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Judge rules in favor of Athletes Unleashed in lawsuit against New York State

The attorneys for Athlete's Unleashed say a state supreme court ruled in their favor on Tuesday.

ORCHARD PARK, N.Y. — Attorneys representing a local gym are celebrating a ruling they say challenges Governor Andrew Cuomo's COVID-19 executive orders.

The attorneys for Athlete's Unleashed say a state supreme court ruled in their favor on Tuesday, claiming the gym doesn't have to adhere to any of Governor Cuomo's restrictions because the law used to authorize the governor's COVID-19 executive orders places a 30 day limit on those rules.

Attorneys for the gym argued that owners don't have to follow those guidelines anymore since the 30-day window had passed, and no new restrictions were imposed after. 

Attorney Todd Aldinger released a statement saying in part, "The essence of our lawsuit, and the grounds on which we won today, is that it’s time for New York to return to normal constitutional law making. A lot of what the governor has done to combat COVID-19 is wise. However, after 30 days, it is up to the state legislature to review the directives the governor has put in place and decide whether to pass them it in to law or not."

In an interview on Wednesday, Aldinger noted  that the Governor has the authority to either suspend an existing law, or issue a directive which creates new law.

"There's a distinction between these two different parts of executive orders," said Aldinger.

"We didn't challenge suspensions, we were challenging the directives which were new laws the governor was placing on the gyms. And he can do it for 30 days but during that 30 day period he should have been going to the legislature and saying, 'here's what I want to do and here’s why I think it’s a good idea, here's the the evidence in support of this.' and the legislature could take a vote under the normal constitutional process and pass a law," Aldinger said.

"But instead of sending a bill to the legislature to do so, he decided to exceed the authority provided to him by statute and just extend them on his own."

In his ruling bench, State Supreme Court Justice Paul Wojtaszek said, "When we get to the Section 29-a(2)(a), which distinguishes a directive from a suspension, and I stress this is not a sophistry argument, this is the plain language of the text of the statute, when it's not vague or ambiguous. The Legislature said where a directive is specifically indicated, it would be treated like a suspension. And in the very next section it says that no suspension or directive made for a period in excess of 30 days, however, upon reconsideration of the relevant facts and circumstances, the Governor may extend the suspension for additional periods not to exceed 30 days."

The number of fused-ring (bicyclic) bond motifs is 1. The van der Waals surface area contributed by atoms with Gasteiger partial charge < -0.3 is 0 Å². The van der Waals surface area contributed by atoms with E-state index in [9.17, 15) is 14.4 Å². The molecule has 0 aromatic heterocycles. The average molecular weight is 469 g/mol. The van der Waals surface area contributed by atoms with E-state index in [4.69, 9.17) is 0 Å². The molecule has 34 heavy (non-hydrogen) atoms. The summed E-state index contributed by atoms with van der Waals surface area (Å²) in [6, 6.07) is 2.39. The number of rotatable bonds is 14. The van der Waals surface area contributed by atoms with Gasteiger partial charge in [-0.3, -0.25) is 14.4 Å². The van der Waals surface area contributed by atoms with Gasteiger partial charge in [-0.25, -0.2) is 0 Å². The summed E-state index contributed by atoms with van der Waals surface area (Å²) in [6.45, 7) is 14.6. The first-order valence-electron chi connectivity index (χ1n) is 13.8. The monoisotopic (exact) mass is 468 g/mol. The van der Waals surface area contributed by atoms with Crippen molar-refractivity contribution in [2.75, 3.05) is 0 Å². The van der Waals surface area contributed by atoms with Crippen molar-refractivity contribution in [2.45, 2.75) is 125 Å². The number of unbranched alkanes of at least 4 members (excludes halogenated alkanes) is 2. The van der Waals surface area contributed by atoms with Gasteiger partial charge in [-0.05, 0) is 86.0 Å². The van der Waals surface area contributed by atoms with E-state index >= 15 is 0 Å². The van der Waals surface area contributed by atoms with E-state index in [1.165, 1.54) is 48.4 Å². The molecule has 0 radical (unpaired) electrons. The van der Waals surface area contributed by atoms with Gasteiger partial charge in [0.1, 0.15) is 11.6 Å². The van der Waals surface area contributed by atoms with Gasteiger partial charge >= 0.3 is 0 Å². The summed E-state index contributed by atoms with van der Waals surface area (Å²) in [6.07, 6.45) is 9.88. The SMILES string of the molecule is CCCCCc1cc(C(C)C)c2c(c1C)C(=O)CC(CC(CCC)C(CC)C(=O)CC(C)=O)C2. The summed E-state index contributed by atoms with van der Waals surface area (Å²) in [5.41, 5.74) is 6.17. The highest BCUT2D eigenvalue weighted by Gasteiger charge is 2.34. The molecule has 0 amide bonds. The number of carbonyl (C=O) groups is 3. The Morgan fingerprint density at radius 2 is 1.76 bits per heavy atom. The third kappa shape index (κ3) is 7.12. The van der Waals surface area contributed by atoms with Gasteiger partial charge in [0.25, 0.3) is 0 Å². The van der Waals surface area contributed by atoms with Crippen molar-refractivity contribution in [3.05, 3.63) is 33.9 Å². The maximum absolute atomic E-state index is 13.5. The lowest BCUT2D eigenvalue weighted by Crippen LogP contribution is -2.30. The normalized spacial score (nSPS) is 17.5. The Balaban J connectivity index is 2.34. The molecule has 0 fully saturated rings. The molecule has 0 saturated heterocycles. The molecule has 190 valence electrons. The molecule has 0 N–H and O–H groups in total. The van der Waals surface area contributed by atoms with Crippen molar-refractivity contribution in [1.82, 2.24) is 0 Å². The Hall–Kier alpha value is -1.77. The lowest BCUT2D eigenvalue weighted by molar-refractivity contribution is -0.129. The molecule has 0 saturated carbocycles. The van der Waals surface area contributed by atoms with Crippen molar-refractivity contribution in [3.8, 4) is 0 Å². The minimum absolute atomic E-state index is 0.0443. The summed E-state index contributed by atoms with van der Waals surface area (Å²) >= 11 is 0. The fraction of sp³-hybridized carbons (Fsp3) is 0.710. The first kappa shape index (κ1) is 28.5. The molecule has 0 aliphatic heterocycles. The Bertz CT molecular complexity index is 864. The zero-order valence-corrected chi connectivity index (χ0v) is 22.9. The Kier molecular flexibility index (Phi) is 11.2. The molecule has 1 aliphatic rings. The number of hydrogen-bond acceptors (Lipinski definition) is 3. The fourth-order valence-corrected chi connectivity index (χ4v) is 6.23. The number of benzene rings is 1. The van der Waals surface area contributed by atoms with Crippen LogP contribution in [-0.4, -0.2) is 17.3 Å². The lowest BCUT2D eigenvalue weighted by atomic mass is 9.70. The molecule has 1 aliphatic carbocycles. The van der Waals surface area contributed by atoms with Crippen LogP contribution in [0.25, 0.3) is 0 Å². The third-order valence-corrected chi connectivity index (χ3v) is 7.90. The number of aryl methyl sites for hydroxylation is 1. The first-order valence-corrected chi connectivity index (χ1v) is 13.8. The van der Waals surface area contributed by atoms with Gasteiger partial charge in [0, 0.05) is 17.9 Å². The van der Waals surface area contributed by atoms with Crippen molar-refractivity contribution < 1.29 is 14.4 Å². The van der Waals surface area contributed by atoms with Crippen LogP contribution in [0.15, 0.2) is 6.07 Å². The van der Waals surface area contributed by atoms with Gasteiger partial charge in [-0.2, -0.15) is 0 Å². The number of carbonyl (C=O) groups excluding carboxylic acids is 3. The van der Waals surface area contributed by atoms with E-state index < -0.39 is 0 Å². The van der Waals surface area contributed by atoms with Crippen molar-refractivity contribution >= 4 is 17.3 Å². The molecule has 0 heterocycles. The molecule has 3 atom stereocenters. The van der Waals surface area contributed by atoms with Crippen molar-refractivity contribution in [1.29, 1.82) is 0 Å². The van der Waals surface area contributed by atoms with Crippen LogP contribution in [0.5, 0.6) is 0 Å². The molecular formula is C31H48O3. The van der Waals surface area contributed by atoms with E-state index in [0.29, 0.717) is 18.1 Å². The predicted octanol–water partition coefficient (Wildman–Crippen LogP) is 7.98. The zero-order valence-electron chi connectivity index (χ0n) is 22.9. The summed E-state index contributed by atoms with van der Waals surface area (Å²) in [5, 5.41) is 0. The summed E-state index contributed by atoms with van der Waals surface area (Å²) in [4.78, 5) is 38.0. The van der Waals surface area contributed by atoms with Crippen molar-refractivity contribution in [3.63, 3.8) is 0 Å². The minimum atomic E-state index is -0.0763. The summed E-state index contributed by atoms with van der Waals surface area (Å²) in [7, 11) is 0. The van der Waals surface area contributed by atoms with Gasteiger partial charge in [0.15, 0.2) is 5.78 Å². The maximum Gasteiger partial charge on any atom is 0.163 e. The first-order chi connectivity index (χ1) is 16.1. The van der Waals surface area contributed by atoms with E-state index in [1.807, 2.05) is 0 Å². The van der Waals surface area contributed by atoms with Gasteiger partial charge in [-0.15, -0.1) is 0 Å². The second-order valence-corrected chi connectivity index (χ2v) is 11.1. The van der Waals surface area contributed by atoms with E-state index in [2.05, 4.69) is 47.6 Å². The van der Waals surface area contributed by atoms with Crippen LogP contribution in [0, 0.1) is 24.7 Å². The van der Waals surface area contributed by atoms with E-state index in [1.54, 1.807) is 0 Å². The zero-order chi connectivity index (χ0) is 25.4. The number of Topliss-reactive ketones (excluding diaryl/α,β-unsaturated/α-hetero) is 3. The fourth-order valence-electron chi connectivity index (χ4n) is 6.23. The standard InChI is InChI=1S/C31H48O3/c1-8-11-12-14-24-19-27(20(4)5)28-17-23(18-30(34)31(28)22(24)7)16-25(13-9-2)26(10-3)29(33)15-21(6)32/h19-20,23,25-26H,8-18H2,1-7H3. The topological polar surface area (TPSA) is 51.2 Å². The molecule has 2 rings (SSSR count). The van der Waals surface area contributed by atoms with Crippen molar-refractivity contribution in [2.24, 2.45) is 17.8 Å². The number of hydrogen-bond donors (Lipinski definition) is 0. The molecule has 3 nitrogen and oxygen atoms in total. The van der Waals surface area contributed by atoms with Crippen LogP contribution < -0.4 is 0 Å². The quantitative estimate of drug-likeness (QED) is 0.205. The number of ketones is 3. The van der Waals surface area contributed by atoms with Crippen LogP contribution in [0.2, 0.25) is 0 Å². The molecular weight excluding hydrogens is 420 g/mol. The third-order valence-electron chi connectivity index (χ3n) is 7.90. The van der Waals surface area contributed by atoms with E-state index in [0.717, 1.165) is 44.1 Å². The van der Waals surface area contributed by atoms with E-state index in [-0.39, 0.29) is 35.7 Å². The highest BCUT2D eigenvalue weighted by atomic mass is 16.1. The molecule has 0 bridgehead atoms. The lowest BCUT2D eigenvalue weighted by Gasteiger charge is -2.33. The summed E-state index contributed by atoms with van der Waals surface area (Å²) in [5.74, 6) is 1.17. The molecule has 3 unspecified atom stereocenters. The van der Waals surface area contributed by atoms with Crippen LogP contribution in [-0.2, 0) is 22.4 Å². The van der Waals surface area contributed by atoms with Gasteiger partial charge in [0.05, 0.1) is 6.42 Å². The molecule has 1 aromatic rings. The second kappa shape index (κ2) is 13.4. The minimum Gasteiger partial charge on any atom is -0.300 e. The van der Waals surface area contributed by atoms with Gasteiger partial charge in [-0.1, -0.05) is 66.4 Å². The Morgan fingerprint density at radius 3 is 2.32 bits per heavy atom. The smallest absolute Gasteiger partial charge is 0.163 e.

Wojtaszek continued, "Omitted conspicuously is that term, directive. So based on that, all the Executive Orders raised and challenged in this petition as applied to this petitioner are expired as a matter of law."

When asked how this impacts how Athletes unleashed may proceed at this point in operating the gym, Aldinger replied, "He can reopen his gym with no restriction that come from an executive order that's more than 30 days old."

However, it also means the gym is still subject to the current directive issued two weeks ago, which says patrons must wear masks, maintain an appropriate distance from one another. Also, the gym cannot remain open after 11 p.m. and may not operate at anymore than 33% capacity.

Where the gym owner Robby Dinero gained a more immediate victory, though, was when the judge found that it was arbitrary and capricious for the state to restrict the size of his classes held at the gym to one third of their pre-pandemic size.

"With respect to the gym size, capacity and occupancy, as opposed to the class size, I find that the class size restriction is arbitrary and capricious, but the 33 percent capacity restriction on occupancy is not," Justice Wojtaszek said.

"His pre-pandemic classes were 15 to 20 people ... so he could only train five to six people at a time, and couldn't stay in business doing that," Aldinger said.

Now Dinero will be allowed to operate at the same 33% capacity as other gyms can, which means that he can hold classes of similar size (or even larger) as he had previously inside his cavernous California Road facility.